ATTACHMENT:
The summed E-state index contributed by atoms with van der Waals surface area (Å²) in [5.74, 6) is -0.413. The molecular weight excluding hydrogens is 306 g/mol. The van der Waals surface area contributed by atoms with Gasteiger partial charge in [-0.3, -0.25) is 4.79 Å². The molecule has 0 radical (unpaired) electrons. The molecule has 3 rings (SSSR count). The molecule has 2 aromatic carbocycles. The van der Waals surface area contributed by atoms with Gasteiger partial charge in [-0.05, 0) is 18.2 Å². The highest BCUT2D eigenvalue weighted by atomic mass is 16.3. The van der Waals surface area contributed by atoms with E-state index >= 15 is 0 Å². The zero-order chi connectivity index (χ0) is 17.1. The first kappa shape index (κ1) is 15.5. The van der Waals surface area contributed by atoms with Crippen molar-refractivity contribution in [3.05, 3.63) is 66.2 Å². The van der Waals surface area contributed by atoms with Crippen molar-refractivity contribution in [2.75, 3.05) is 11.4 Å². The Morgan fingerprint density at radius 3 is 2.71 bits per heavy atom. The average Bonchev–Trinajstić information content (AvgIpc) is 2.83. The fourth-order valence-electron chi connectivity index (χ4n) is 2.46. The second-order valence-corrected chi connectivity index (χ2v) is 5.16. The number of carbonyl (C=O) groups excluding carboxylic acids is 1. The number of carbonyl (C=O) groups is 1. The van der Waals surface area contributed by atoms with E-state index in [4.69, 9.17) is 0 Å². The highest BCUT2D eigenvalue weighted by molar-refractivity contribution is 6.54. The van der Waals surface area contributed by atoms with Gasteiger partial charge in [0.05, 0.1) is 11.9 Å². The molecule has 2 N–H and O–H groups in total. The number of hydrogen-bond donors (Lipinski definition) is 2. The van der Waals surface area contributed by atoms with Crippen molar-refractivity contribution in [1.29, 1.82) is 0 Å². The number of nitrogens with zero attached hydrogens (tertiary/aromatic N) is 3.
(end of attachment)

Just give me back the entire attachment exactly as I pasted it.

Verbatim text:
The summed E-state index contributed by atoms with van der Waals surface area (Å²) in [5.74, 6) is -0.413. The molecular weight excluding hydrogens is 306 g/mol. The van der Waals surface area contributed by atoms with Gasteiger partial charge in [-0.3, -0.25) is 4.79 Å². The molecule has 0 radical (unpaired) electrons. The molecule has 3 rings (SSSR count). The molecule has 2 aromatic carbocycles. The van der Waals surface area contributed by atoms with Gasteiger partial charge in [-0.05, 0) is 18.2 Å². The highest BCUT2D eigenvalue weighted by atomic mass is 16.3. The van der Waals surface area contributed by atoms with E-state index >= 15 is 0 Å². The zero-order chi connectivity index (χ0) is 17.1. The first kappa shape index (κ1) is 15.5. The van der Waals surface area contributed by atoms with Crippen molar-refractivity contribution in [3.05, 3.63) is 66.2 Å². The van der Waals surface area contributed by atoms with Crippen molar-refractivity contribution in [2.75, 3.05) is 11.4 Å². The Morgan fingerprint density at radius 3 is 2.71 bits per heavy atom. The average Bonchev–Trinajstić information content (AvgIpc) is 2.83. The fourth-order valence-electron chi connectivity index (χ4n) is 2.46. The second-order valence-corrected chi connectivity index (χ2v) is 5.16. The number of carbonyl (C=O) groups excluding carboxylic acids is 1. The number of carbonyl (C=O) groups is 1. The van der Waals surface area contributed by atoms with E-state index in [4.69, 9.17) is 0 Å². The highest BCUT2D eigenvalue weighted by molar-refractivity contribution is 6.54. The van der Waals surface area contributed by atoms with Gasteiger partial charge in [0.05, 0.1) is 11.9 Å². The molecule has 2 N–H and O–H groups in total. The number of hydrogen-bond donors (Lipinski definition) is 2. The van der Waals surface area contributed by atoms with Crippen molar-refractivity contribution in [1.29, 1.82) is 0 Å². The number of nitrogens with zero attached hydrogens (tertiary/aromatic N) is 3.